Microsoft Security Advisory 975191 Revised

Hi Everyone,

Today we updated Security Advisory 975191 as we are now seeing limited attacks.  Additionally, a new proof of concept published allowing for Denial of Service (DoS) attacks on Windows XP and Windows Server 2003 with read access to the File Transfer Protocol (FTP) service. This does not require Write access.  Also, a new POC allowing DoS was disclosed this afternoon that affects the version of FTP 6 which shipped with Windows Vista and Windows Server 2008.  Customers should be aware that the Download Center has FTP 7.5 available for Windows Vista and Windows Server 2008. FTP 7.5 is not vulnerable to any of these exploits. 

The initial vulnerability was not responsibly disclosed to Microsoft, which has led to limited, active attacks putting customers at risk. We continue to encourage responsible disclosure of vulnerabilities. We believe the commonly accepted practice of reporting vulnerabilities directly to a vendor serves everyone’s best interests. This practice helps to ensure that customers receive comprehensive, high-quality updates for security vulnerabilities without exposure to malicious attackers while the update is being developed.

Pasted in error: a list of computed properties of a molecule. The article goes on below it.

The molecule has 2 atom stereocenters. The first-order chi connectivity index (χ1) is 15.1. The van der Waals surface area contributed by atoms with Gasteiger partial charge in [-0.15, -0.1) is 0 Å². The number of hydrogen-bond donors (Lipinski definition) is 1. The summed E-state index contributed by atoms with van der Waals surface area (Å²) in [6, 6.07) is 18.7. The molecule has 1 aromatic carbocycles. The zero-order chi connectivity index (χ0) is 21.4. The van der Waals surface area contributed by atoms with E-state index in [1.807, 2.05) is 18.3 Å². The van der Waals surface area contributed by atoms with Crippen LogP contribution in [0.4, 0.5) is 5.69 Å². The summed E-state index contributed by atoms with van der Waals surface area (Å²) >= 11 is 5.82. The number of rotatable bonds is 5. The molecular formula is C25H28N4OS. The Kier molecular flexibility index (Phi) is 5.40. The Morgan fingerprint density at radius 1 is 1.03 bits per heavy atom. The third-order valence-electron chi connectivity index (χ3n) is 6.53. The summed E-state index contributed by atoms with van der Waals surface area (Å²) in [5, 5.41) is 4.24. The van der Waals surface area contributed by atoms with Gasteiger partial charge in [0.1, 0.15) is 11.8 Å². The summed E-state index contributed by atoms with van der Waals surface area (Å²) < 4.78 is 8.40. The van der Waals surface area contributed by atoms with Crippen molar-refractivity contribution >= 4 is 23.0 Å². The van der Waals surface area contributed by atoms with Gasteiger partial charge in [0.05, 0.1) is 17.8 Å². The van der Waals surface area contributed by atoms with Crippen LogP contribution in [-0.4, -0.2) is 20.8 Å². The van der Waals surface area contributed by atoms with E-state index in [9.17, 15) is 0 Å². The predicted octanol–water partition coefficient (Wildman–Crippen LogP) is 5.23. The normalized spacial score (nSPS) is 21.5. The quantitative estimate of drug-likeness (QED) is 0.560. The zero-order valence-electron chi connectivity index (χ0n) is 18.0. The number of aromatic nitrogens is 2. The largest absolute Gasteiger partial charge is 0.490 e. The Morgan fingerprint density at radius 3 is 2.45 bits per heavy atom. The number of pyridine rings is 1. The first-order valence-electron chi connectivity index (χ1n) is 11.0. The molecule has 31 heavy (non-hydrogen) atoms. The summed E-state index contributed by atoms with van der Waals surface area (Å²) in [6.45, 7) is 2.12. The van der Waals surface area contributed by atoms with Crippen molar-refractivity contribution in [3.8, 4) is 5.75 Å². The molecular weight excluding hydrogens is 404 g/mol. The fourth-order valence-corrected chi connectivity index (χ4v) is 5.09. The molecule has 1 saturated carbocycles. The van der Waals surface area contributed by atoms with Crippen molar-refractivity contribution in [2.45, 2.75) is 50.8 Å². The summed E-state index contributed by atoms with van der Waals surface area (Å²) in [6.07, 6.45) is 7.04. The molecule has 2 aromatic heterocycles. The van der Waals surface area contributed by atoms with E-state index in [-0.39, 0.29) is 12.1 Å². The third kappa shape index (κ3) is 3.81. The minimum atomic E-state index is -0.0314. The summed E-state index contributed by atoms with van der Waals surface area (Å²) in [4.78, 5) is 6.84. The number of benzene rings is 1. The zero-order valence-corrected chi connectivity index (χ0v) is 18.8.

Microsoft recommends customers review and implement the workarounds provided in the Advisory under the Workaround section.  More information on suggested actions can be found in Microsoft Knowledge Base Article 975191.


While these workarounds do not completely mitigate the threat of DoS, we’re currently investigating the issue as part of our Software Security Incident Response Process (SSIRP) and working to develop a security update.  This update will be released once it reaches an appropriate level of quality for broad distribution.

Additionally, we are actively working with partners in our Microsoft Active Protections Program (MAPP) as well as the Microsoft Security Response Alliance (MSRA) to share information that they can use to provide broader protections to customers.


For more technical details on the advisory, please see what our colleagues have written on Microsoft’s Internet Information Services (IIS) blog here: Microsoft IIS Blog. As always, be sure to check back here on the Microsoft Security Response Center (MSRC) blog or in the advisory for any additional information or updates that develop.


Thank you,

Alan Wallace


*This posting is provided “AS IS” with no warranties, and confers no rights*